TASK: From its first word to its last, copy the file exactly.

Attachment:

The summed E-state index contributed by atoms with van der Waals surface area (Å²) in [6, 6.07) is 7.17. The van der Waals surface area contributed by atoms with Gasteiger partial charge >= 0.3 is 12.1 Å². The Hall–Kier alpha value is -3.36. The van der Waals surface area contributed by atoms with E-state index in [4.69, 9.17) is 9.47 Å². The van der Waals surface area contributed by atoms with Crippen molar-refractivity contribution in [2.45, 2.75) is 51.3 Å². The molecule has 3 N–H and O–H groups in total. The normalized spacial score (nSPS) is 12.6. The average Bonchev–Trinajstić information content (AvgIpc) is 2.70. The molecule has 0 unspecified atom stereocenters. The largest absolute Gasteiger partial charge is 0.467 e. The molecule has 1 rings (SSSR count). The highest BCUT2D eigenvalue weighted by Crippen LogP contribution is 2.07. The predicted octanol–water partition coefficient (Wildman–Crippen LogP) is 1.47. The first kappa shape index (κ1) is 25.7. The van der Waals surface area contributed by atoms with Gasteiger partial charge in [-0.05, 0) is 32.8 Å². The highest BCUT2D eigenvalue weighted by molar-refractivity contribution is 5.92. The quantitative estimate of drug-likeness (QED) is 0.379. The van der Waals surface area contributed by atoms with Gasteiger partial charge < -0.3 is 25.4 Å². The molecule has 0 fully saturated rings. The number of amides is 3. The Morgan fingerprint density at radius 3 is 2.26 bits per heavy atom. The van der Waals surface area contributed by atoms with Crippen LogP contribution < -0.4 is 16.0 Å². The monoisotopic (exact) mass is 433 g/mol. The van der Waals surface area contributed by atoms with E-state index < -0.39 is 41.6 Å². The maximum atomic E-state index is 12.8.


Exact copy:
The summed E-state index contributed by atoms with van der Waals surface area (Å²) in [6, 6.07) is 7.17. The van der Waals surface area contributed by atoms with Gasteiger partial charge >= 0.3 is 12.1 Å². The Hall–Kier alpha value is -3.36. The van der Waals surface area contributed by atoms with E-state index in [4.69, 9.17) is 9.47 Å². The van der Waals surface area contributed by atoms with Crippen molar-refractivity contribution in [2.45, 2.75) is 51.3 Å². The molecule has 3 N–H and O–H groups in total. The normalized spacial score (nSPS) is 12.6. The average Bonchev–Trinajstić information content (AvgIpc) is 2.70. The molecule has 0 unspecified atom stereocenters. The largest absolute Gasteiger partial charge is 0.467 e. The molecule has 1 rings (SSSR count). The highest BCUT2D eigenvalue weighted by Crippen LogP contribution is 2.07. The predicted octanol–water partition coefficient (Wildman–Crippen LogP) is 1.47. The first kappa shape index (κ1) is 25.7. The van der Waals surface area contributed by atoms with Gasteiger partial charge in [-0.05, 0) is 32.8 Å². The highest BCUT2D eigenvalue weighted by molar-refractivity contribution is 5.92. The quantitative estimate of drug-likeness (QED) is 0.379. The van der Waals surface area contributed by atoms with Gasteiger partial charge < -0.3 is 25.4 Å². The molecule has 0 fully saturated rings. The number of amides is 3. The Morgan fingerprint density at radius 3 is 2.26 bits per heavy atom. The van der Waals surface area contributed by atoms with Crippen LogP contribution < -0.4 is 16.0 Å². The monoisotopic (exact) mass is 433 g/mol. The van der Waals surface area contributed by atoms with E-state index < -0.39 is 41.6 Å². The maximum atomic E-state index is 12.8.